• Mountain Bikes

    How do I know if I have a BOOST rear hub?

    So you want to get some new cranks on your bike but you’re unsure if you need BOOST compatible spacing on your cranks. Getting the correct crank spacing is especially important now-a-days with two piece systems that you have almost no way to adjust the chain ring distance in or out. The front chain ring must align with the median chain position of the rear cog-set to keep the chain-line within optimal angle so not to affect the Q-factor… it just makes for a better ride if the chain-line matches up.

    The first clue that you have a BOOST compatible bike and rear hub is if your bike has some kind of marking or sticker saying it is “148 BOOST” – usually on the chain stay. The second clue would be if it came with a 148mm x 12mm thru-axle. To make sure, follow the flowchart below to find out.

    O.L.D. = Over Lock-nut Distance

    FTF = Flange To Flange

    DONT just assume you have a boost compatible bike and hub because you have a 148 x 12 thru-axle, the axle insertion depth into the frame may be fudged to fit a narrower hub into the frame.

    There are EXCEPTIONS. You will encounter bikes with GNOT-BOOST from Surly or future-proofed thread attachments from Raleigh. These bikes have a non-standard 145mm frame width in the rear and accommodates a ±3mm margin by simply having some flex in the frame.

    Raleigh even provides a thru-axel that is technically too long for the old 142mm standard and can actually support a 148mm hub (although it’s labeled 142 O.L.D. x 12mm). A thread attachment that is independent from the frame sits on the outside of the frame loosely to compensate for the change in torque angle when the frame flexes.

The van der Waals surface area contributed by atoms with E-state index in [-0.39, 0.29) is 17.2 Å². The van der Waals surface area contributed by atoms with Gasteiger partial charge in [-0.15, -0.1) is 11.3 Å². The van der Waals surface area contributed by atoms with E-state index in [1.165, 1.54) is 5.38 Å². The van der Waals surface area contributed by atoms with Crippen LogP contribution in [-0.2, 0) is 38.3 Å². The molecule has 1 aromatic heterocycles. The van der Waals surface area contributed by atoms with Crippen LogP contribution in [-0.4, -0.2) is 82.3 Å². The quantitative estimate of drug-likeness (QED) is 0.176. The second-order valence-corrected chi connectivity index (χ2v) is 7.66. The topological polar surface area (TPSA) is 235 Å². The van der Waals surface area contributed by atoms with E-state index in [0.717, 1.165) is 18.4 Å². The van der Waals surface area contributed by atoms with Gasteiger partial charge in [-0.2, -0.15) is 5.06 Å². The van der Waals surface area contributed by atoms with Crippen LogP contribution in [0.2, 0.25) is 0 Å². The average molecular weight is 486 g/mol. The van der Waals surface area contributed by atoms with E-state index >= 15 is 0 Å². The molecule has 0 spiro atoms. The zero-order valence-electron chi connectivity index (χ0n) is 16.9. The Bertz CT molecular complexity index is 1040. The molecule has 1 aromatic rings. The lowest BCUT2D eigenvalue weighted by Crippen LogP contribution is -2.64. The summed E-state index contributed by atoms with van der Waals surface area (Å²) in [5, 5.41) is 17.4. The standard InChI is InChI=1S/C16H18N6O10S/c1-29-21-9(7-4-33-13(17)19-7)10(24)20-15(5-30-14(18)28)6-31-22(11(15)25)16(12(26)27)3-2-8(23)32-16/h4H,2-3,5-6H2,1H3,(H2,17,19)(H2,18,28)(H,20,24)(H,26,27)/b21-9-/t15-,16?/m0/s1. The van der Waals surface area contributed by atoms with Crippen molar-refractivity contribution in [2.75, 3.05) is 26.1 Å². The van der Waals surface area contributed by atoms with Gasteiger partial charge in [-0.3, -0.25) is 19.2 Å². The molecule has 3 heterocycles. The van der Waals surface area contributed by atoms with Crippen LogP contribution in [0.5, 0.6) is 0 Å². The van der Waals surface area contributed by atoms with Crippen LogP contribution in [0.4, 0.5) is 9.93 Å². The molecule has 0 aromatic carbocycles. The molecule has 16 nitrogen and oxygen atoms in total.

• Mountain Bikes

    SRAM NX Eagle vs SunRace MZ90 12 Speed Cassette

    Now that SRAM has announced its NX Eagle 12 speed cassette, you can go ALL SRAM on your old bike without searching for a XD driver for your hub. Previously, the only route to do this was to use a SunRace 12 speed cassette, but now SRAM is sramming (sic) the door on the Taiwanese manufacturer.

    A quick note for those looking to retrofit a 12 speed cassette onto their 8/9/10 Shimano freehub body/driver. Other than the 29 grams in weight, the difference between the SRAM NX Eagle and the SunRace MZ90 is in the 6th & 7th gear – there is  a slight difference in the teeth count.

    SRAM NX Eagle PG1230 (Easier/Slower mid-range) 615g

     11-13-15-17-19-22-25-28-32-36-42-50
    
    

    That’s

    2>2>2>2>3>3>3>4>4>6>8
    
    

    SunRace CSMZ90 (Harder/Faster mid-range) 586g

     11-13-15-17-19-21-24-28-32-36-42-50

     

    That’s

    2>2>2>2>2>3>4>4>4>6>8

    Maybe the SRAM is smoother than the SunRace? Maybe the SunRace is closer to the XD hub ratio? Until somebody puts both cassettes on exact same bikes and rides them for a 100 miles side by side, we wouldn’t know the difference in performance.

    But the BIGGEST DIFFERENCE is that the SunRace CSMZ90 is AVAILABLE NOW and the SRAM NX Eagle PG-1230 won’t be in anybody’s inventory until September – That’s the end of the season for a lot of us in the midwest. Coincidentally, the new Shimano M9100 will not get to local dealers until September either.